Implementing shadow buffers for Direct3D feature level 9 (DirectX and C++)

[ This article is for Windows 8.x and Windows Phone 8.x developers writing Windows Runtime apps. If you’re developing for Windows 10, see the latest documentation ]

To develop a Windows Runtime app using DirectX with C++ that renders shadows effects and that uses a Direct3D feature level of 9_1, 9_2, or 9_3, you must use a specific subset of Direct3D 10_0+ shadow buffer features to correctly implement shadow effects. Here we talk about implementing shadow buffers for Direct3D feature level 9.

What's a shadow buffer?

Shadows are an important element in creating a realistic 3-D scene and for portraying a convincing illusion of depth. The shadow buffer technique is a common approach for rendering shadows using graphics hardware; however, it's also relatively computationally expensive. Shadow buffers are implemented by using a depth buffer to store the scene depth information from the perspective of the light source, and then comparing each point rendered in the scene with the depth buffer to determine if the point is in shadow.

Implementing shadows on Direct3D feature level 9_1, 9_2, or 9_3

When your app starts, call ID3D11Device::CheckFeatureSupport by using the D3D11_FEATURE_D3D9_SHADOW_SUPPORT Direct3D feature enumeration value to determine if the installed graphics driver supports shadow buffers. If the data (the corresponding D3D11_FEATURE_DATA_D3D9_SHADOW_SUPPORT structure) received by the pFeatureSupportData parameter of CheckFeatureSupport has the SupportsDepthAsTextureWithLessEqualComparisonFilter field set to false, shadow buffers won't work in your Windows Runtime app using DirectX when running on the user's computer. To fix this, users must upgrade their driver.

D3D11_FEATURE_DATA_D3D9_SHADOW_SUPPORT d3d9ShadowSupportResults;
ZeroMemory(&d3d9ShadowSupportResults, sizeof(D3D11_FEATURE_DATA_D3D9_SHADOW_SUPPORT)); 


This technique works with either 16-bit or 24-bit depth buffers, so both are discussed in the remarks section. Be aware that some driver implementations might only support 16-bit depth buffers.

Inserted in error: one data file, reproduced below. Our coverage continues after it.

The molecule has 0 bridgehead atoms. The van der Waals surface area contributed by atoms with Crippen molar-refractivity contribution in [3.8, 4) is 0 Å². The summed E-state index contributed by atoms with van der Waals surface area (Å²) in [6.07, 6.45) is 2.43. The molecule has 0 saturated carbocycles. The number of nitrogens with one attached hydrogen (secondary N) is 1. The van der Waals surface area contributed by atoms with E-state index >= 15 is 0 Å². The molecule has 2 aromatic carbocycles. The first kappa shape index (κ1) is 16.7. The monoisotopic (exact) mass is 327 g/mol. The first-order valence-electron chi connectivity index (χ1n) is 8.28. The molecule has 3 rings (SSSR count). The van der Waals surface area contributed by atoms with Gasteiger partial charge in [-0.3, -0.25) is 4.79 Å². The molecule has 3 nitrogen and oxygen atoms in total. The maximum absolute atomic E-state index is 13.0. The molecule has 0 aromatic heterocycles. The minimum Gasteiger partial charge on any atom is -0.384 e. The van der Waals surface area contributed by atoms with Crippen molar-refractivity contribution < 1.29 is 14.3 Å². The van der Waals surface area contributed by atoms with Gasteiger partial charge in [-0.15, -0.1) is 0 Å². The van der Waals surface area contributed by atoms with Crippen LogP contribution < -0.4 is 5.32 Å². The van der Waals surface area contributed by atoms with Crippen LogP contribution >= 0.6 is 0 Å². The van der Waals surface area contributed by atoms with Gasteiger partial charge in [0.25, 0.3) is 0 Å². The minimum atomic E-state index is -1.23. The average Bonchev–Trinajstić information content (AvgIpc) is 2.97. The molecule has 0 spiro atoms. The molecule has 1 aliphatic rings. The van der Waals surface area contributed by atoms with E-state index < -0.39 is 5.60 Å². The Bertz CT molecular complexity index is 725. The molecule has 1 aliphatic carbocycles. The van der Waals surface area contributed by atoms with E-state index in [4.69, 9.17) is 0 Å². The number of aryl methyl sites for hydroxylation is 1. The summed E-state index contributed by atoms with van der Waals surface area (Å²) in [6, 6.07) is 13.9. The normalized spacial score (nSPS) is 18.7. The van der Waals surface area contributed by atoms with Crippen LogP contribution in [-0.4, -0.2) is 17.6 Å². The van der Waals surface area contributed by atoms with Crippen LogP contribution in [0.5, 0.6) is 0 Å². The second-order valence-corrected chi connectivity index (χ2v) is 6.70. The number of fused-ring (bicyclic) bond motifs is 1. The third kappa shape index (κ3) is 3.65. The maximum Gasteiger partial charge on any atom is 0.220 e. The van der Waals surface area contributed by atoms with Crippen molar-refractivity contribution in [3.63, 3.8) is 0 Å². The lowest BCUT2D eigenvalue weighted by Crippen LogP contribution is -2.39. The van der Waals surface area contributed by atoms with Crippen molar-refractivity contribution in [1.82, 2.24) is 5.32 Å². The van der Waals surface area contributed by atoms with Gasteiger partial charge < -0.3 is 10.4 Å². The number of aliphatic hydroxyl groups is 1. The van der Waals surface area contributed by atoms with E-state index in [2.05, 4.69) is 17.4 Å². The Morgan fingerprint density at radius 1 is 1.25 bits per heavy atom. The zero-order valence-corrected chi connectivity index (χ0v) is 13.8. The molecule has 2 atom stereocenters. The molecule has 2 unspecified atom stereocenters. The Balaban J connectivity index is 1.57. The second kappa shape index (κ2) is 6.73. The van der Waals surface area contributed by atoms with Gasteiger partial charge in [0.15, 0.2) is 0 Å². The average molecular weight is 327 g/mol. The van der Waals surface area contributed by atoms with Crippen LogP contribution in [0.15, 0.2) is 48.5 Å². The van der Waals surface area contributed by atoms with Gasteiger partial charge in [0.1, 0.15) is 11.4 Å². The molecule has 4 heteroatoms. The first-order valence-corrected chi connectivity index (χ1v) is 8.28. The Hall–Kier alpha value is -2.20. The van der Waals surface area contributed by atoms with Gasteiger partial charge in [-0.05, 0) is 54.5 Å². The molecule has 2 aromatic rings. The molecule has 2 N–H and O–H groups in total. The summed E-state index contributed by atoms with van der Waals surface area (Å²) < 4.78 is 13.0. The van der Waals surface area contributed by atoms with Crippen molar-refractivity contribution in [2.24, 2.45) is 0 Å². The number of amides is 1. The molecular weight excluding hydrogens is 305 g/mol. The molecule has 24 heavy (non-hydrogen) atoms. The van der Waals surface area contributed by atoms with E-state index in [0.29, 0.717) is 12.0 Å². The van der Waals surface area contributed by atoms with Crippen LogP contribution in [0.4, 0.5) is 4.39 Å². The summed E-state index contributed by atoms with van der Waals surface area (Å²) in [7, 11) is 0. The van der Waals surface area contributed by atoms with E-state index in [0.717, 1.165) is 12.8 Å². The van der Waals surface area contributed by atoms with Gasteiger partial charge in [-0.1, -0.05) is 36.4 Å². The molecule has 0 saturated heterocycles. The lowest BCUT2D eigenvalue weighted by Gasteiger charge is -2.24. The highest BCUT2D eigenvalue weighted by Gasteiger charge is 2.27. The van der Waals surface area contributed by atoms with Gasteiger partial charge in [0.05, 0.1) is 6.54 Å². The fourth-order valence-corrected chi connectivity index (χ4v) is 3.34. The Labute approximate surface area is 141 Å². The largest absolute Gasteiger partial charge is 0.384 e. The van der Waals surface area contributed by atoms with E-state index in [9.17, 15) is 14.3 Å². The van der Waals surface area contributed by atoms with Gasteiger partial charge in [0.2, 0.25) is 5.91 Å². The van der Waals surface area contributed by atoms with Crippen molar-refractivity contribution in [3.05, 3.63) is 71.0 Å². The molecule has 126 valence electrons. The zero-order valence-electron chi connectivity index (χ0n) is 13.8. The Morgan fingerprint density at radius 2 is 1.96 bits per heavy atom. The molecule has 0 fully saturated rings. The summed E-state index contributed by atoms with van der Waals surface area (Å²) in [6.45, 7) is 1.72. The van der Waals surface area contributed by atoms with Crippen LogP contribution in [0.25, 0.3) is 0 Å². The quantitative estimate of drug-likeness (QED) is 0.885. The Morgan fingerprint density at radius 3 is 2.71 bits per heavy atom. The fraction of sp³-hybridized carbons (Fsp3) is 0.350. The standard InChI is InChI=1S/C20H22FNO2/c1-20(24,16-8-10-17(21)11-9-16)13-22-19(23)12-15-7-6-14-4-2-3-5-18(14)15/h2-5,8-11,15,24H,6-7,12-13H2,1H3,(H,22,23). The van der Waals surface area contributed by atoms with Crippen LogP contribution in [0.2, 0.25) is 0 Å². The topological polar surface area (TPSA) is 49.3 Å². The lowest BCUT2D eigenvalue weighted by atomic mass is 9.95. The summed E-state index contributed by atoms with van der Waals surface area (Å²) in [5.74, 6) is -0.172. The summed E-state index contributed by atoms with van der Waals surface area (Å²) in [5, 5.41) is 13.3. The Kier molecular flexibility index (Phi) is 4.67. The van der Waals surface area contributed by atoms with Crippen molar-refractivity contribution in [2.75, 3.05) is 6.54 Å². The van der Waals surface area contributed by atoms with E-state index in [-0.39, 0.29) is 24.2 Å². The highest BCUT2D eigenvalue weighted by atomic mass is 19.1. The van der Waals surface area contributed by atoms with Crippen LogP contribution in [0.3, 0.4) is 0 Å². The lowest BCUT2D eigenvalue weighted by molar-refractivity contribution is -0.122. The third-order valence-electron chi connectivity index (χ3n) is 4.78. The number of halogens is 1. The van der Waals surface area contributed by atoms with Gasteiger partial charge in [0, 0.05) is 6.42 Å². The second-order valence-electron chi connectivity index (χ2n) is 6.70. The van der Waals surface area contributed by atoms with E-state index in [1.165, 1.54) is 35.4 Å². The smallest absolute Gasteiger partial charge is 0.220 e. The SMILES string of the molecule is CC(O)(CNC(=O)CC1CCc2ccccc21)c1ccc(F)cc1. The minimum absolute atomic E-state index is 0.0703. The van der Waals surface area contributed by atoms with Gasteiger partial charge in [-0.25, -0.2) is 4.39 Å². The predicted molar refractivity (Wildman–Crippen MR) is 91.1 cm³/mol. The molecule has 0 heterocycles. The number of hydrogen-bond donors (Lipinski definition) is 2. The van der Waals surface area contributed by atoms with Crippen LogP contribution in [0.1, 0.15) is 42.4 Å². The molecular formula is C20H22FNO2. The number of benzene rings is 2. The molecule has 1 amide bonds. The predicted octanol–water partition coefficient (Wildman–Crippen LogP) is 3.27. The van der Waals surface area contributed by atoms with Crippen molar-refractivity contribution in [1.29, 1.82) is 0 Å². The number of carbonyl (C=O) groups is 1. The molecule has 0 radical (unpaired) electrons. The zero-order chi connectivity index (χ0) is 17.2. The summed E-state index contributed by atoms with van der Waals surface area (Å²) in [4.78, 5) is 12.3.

Note For more info, read Common techniques to improve shadow depth maps.

  1. Create a Texture2D surface resource (using ID3D11Device::CreateTexture2D) with the Format field of D3D11_TEXTURE2D_DESC set to DXGI_FORMAT_R24G8_TYPELESS if 24-bit depth buffers are supported, or DXGI_FORMAT_R16_TYPELESS if they aren't. Specify the BIND_SHADER_RESOURCE flag and the BIND_DEPTH_STENCIL flag values in the BindFlags field as well. Doing so allows the surface to be used either as a depth buffer or as a texture on separate rendering passes.

    Note Don't rely on CheckFormatSupport for discovering if the graphics driver supports these specific formats. If you use the Direct3D 11 CheckFeatureSupport and CheckFormatSupport APIs to query DXGI_FORMAT support for feature level 9_* , the DirectX runtime won't report support for any shadow buffer features.

  2. Using a depth format such as DXGI_FORMAT_D24_UNORM_S8_UINT for 24-bit shadow buffer depth, or DXGI_FORMAT_D16_UNORM for 16-bit shadow buffer depth, create a ID3D11DepthStencilView (using ID3D11Device::CreateDepthStencilView) onto the Texture2D resource allocated in step 1.

  3. Load the shadow buffer with shadow information. First, set up a temporary camera at the position of the light source and aimed in the light source direction. Then, render all the objects in the scene that can cast shadows onto themselves or onto other objects. For this pass, don't set a pixel shader, and only bind the ID3D11DepthStencilView for output.

  4. To render objects into the scene with shadows, create sampler state objects that have comparison filtering set. The comparison mode must be set to LessEqual for feature level 9_* devices. BorderColor addressing is also allowed on this depth sampler, even though BorderColor isn't normally supported on Direct3D feature level 9_1 and 9_2 by most graphics drivers. Using the border color, it's possible to control whether the regions outside shadow map appear to be always in shadow or never in shadow by setting the BorderColor value to 0.0 or 1.0, respectively.